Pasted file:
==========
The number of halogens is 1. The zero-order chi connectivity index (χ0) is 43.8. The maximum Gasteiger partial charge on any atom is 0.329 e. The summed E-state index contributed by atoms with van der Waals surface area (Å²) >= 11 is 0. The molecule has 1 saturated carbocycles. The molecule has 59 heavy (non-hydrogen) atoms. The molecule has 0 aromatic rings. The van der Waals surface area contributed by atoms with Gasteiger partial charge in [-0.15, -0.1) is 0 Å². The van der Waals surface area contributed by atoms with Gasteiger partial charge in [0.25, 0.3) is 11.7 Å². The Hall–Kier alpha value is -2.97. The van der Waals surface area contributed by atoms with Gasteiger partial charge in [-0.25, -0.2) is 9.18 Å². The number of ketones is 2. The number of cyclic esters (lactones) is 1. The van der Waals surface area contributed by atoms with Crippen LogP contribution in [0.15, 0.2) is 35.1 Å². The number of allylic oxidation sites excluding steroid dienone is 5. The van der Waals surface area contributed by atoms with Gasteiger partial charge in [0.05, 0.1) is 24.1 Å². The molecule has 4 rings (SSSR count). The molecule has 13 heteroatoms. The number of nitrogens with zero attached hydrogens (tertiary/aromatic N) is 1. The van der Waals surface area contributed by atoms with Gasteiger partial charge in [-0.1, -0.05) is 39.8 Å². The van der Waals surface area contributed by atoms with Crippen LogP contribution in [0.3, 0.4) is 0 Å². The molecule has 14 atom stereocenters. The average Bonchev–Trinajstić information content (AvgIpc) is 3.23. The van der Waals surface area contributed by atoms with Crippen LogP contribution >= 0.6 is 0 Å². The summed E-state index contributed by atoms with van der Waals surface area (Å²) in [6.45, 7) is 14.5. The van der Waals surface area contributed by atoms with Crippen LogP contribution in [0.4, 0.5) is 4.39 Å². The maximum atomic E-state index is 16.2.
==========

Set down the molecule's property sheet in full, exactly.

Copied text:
The number of halogens is 1. The zero-order chi connectivity index (χ0) is 43.8. The maximum Gasteiger partial charge on any atom is 0.329 e. The summed E-state index contributed by atoms with van der Waals surface area (Å²) >= 11 is 0. The molecule has 1 saturated carbocycles. The molecule has 59 heavy (non-hydrogen) atoms. The molecule has 0 aromatic rings. The van der Waals surface area contributed by atoms with Gasteiger partial charge in [-0.15, -0.1) is 0 Å². The van der Waals surface area contributed by atoms with Gasteiger partial charge in [0.25, 0.3) is 11.7 Å². The Hall–Kier alpha value is -2.97. The van der Waals surface area contributed by atoms with Gasteiger partial charge in [-0.25, -0.2) is 9.18 Å². The number of ketones is 2. The number of cyclic esters (lactones) is 1. The van der Waals surface area contributed by atoms with Crippen LogP contribution in [0.15, 0.2) is 35.1 Å². The number of allylic oxidation sites excluding steroid dienone is 5. The van der Waals surface area contributed by atoms with Gasteiger partial charge in [0.05, 0.1) is 24.1 Å². The molecule has 4 rings (SSSR count). The molecule has 13 heteroatoms. The number of nitrogens with zero attached hydrogens (tertiary/aromatic N) is 1. The van der Waals surface area contributed by atoms with Gasteiger partial charge in [-0.1, -0.05) is 39.8 Å². The van der Waals surface area contributed by atoms with Crippen LogP contribution in [0.3, 0.4) is 0 Å². The molecule has 14 atom stereocenters. The average Bonchev–Trinajstić information content (AvgIpc) is 3.23. The van der Waals surface area contributed by atoms with Crippen LogP contribution >= 0.6 is 0 Å². The summed E-state index contributed by atoms with van der Waals surface area (Å²) in [6.45, 7) is 14.5. The van der Waals surface area contributed by atoms with Crippen LogP contribution in [0.4, 0.5) is 4.39 Å². The maximum atomic E-state index is 16.2.